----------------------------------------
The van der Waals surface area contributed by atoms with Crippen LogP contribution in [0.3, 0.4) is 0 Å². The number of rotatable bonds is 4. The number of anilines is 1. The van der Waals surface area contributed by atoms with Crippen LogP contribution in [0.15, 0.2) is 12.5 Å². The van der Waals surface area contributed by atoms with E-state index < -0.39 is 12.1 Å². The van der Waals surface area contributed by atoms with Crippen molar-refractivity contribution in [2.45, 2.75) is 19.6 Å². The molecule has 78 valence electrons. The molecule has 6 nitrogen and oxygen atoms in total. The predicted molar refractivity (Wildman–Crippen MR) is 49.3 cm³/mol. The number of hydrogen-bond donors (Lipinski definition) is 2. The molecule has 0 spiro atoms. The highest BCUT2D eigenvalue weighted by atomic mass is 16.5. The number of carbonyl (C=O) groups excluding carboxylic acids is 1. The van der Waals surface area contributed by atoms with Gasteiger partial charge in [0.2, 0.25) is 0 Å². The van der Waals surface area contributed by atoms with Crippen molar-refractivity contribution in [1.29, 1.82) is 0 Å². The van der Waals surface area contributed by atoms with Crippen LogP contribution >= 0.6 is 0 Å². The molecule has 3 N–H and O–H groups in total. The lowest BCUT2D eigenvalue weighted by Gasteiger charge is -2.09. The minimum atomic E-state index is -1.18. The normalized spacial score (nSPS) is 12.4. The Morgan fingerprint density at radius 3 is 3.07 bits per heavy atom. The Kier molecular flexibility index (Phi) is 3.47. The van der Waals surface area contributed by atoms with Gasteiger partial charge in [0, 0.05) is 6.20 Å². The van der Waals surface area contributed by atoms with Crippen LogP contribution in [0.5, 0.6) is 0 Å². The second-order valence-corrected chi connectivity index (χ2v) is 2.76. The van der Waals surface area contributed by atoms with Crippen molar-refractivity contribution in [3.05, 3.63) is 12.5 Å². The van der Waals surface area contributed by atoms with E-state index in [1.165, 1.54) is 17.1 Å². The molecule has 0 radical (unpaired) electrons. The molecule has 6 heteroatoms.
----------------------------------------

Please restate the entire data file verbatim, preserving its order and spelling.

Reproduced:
The van der Waals surface area contributed by atoms with Crippen LogP contribution in [0.3, 0.4) is 0 Å². The number of rotatable bonds is 4. The number of anilines is 1. The van der Waals surface area contributed by atoms with Crippen LogP contribution in [0.15, 0.2) is 12.5 Å². The van der Waals surface area contributed by atoms with E-state index < -0.39 is 12.1 Å². The van der Waals surface area contributed by atoms with Crippen molar-refractivity contribution in [2.45, 2.75) is 19.6 Å². The molecule has 78 valence electrons. The molecule has 6 nitrogen and oxygen atoms in total. The predicted molar refractivity (Wildman–Crippen MR) is 49.3 cm³/mol. The number of hydrogen-bond donors (Lipinski definition) is 2. The molecule has 0 spiro atoms. The highest BCUT2D eigenvalue weighted by atomic mass is 16.5. The number of carbonyl (C=O) groups excluding carboxylic acids is 1. The van der Waals surface area contributed by atoms with Gasteiger partial charge in [0.2, 0.25) is 0 Å². The van der Waals surface area contributed by atoms with Crippen molar-refractivity contribution in [1.29, 1.82) is 0 Å². The van der Waals surface area contributed by atoms with Crippen LogP contribution >= 0.6 is 0 Å². The molecule has 3 N–H and O–H groups in total. The lowest BCUT2D eigenvalue weighted by Gasteiger charge is -2.09. The minimum atomic E-state index is -1.18. The normalized spacial score (nSPS) is 12.4. The Morgan fingerprint density at radius 3 is 3.07 bits per heavy atom. The Kier molecular flexibility index (Phi) is 3.47. The van der Waals surface area contributed by atoms with Gasteiger partial charge in [0, 0.05) is 6.20 Å². The van der Waals surface area contributed by atoms with Crippen LogP contribution in [0.5, 0.6) is 0 Å². The second-order valence-corrected chi connectivity index (χ2v) is 2.76. The van der Waals surface area contributed by atoms with Crippen molar-refractivity contribution in [3.05, 3.63) is 12.5 Å². The van der Waals surface area contributed by atoms with E-state index in [1.165, 1.54) is 17.1 Å². The molecule has 0 radical (unpaired) electrons. The molecule has 6 heteroatoms.